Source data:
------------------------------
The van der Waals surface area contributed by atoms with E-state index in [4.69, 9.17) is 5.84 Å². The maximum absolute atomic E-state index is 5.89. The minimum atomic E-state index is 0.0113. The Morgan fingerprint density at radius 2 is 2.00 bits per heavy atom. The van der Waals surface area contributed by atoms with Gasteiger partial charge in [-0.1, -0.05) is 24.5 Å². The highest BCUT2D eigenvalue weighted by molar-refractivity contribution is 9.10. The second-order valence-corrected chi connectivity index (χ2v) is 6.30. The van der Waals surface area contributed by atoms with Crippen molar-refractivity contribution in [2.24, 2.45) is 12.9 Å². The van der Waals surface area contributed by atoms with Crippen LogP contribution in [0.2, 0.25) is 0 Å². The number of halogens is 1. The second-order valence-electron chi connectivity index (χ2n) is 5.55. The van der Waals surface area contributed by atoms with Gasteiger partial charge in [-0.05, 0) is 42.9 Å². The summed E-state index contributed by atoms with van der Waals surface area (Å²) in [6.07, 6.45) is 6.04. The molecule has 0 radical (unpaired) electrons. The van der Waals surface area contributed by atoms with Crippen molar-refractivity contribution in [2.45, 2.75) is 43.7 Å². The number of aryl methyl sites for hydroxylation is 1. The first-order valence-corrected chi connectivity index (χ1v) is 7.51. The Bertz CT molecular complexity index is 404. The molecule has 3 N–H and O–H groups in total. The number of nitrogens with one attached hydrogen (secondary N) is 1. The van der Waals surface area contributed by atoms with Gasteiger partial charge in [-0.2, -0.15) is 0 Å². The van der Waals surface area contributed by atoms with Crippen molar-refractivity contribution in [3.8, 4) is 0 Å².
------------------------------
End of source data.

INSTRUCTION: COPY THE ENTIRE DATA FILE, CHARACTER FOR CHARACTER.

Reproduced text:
The van der Waals surface area contributed by atoms with E-state index in [4.69, 9.17) is 5.84 Å². The maximum absolute atomic E-state index is 5.89. The minimum atomic E-state index is 0.0113. The Morgan fingerprint density at radius 2 is 2.00 bits per heavy atom. The van der Waals surface area contributed by atoms with Gasteiger partial charge in [-0.1, -0.05) is 24.5 Å². The highest BCUT2D eigenvalue weighted by molar-refractivity contribution is 9.10. The second-order valence-corrected chi connectivity index (χ2v) is 6.30. The van der Waals surface area contributed by atoms with Crippen molar-refractivity contribution in [2.24, 2.45) is 12.9 Å². The van der Waals surface area contributed by atoms with Crippen LogP contribution in [0.2, 0.25) is 0 Å². The number of halogens is 1. The second-order valence-electron chi connectivity index (χ2n) is 5.55. The van der Waals surface area contributed by atoms with Gasteiger partial charge in [-0.05, 0) is 42.9 Å². The summed E-state index contributed by atoms with van der Waals surface area (Å²) in [6.07, 6.45) is 6.04. The molecule has 0 radical (unpaired) electrons. The van der Waals surface area contributed by atoms with Crippen molar-refractivity contribution in [2.45, 2.75) is 43.7 Å². The number of aryl methyl sites for hydroxylation is 1. The first-order valence-corrected chi connectivity index (χ1v) is 7.51. The Bertz CT molecular complexity index is 404. The molecule has 3 N–H and O–H groups in total. The number of nitrogens with one attached hydrogen (secondary N) is 1. The van der Waals surface area contributed by atoms with Gasteiger partial charge in [-0.2, -0.15) is 0 Å². The van der Waals surface area contributed by atoms with Crippen molar-refractivity contribution in [3.8, 4) is 0 Å².